Schedule Subject to Change
Believe it or not, it is presidential primary commission time again. The Democratic National Committee’s new chairman, Gov. Tim Kaine of Virginia, announced the formation of a 37-member commission yesterday to examine various aspects of the party's presidential selection process. New Hampshire will be represented on the commission by former state party chair Ned Helms. Although the commission is tasked with addressing several issues for 2012, including a reexamination of the calendar window for holding primaries and caucuses, there is no explicit mention at this point of the thorny issue of contest order.
Pitched battles over the primary schedule are cyclical, and while they never completely go away, they don’t necessarily hit with the same intensity every four years. Given that Democrats will be running with an incumbent president in four years, who will exert a tremendous influence on the behavior of all interested players, it is entirely possible we won’t see the same remarkable contentiousness the party experienced with its schedule in 2008. But individual states will inevitably pursue their own political and economic self-interest to the extent possible, so there could certainly be some scheduling dust-ups along the way.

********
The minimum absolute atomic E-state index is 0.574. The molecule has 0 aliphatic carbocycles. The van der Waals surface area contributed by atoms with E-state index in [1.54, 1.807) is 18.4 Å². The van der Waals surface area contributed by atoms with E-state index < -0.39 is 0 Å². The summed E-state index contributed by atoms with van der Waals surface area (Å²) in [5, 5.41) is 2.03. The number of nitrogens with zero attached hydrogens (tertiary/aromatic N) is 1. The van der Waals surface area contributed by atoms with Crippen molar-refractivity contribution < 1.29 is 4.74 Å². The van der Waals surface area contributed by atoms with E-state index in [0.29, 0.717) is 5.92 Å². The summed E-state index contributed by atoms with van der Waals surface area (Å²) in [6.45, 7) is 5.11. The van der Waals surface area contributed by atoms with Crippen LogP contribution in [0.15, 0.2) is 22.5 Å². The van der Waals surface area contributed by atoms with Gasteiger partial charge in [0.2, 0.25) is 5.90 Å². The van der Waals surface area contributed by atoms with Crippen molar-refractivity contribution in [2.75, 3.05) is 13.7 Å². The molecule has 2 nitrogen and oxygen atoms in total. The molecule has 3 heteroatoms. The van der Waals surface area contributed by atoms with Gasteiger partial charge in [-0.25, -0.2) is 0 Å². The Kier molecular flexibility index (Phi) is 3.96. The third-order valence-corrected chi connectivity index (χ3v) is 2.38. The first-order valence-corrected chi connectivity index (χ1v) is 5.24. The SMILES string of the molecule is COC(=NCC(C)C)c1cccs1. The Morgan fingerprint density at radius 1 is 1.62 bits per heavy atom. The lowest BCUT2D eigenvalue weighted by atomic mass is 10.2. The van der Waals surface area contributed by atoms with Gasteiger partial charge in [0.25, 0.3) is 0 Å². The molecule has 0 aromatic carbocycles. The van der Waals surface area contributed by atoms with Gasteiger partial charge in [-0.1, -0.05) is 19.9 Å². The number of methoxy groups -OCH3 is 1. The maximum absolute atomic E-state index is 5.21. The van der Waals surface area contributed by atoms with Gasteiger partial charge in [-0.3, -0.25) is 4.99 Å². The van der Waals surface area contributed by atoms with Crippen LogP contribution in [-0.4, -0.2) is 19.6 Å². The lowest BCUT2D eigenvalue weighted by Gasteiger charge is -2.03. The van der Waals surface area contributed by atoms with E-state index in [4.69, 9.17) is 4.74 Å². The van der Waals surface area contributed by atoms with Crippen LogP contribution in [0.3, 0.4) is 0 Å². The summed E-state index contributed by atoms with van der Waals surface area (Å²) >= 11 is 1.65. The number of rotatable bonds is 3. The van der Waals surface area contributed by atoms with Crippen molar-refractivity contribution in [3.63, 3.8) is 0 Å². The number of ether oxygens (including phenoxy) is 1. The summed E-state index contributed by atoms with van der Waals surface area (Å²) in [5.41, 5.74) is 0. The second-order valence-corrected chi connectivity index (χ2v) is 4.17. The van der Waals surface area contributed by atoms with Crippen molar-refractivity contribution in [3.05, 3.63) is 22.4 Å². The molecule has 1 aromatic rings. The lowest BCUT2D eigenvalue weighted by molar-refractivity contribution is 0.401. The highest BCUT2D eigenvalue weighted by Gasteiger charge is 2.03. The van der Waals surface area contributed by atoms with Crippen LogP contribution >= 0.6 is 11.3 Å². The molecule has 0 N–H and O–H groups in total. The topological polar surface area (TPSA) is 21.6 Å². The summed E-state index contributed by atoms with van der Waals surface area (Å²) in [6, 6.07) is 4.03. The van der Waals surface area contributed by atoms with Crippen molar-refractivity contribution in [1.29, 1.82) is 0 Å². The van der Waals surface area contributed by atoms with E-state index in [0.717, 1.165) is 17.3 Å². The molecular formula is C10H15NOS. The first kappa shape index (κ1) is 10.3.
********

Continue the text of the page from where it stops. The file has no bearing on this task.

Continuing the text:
One lesson both parties should take away from the 2008 scheduling experience is that there are real limitations to the benefits accrued by moving a state primary or caucus forward. Frontloading a contest will yield few of the traditionally coveted benefits (exposure, money, king-maker status, etc.) if an early date means a state is but one of 10 or 20 states holding contests on the same day. In fact, the last cycle showed us that with a competitive field of candidates (as could be true for the GOP in 2012) later states can potentially have a significant impact on the primary campaign’s endgame, one which makes the candidates stronger for the general election, not weaker.  In the rush to be just like New Hampshire, other states may ultimately miss an opportunity to carve out their own unique electoral identity elsewhere in the process.


Posted On: 03-26-2009 00:03:16 by Jim Splaine we know, there is no sense for either the Republican National Committee or the Democratic National Committee to try to change the date, or dictate the date, of the New Hampshire First-In-The-Nation Presidential Primary. We have a state law, which I had something to do with dating back to 1975, that says that New Hampshire's Secretary of State MUST set our primary "...7 days or more..." ahead of any "similar election." He has no choice, and he can't negotiate our date with anyone. He has to follow state law. And try as they do, no other state, and the national parties, haven't figured out a way to successfully challenge our primary. We pay for our primary so we can set the date for whenever we want to have it, as shown time and time again.

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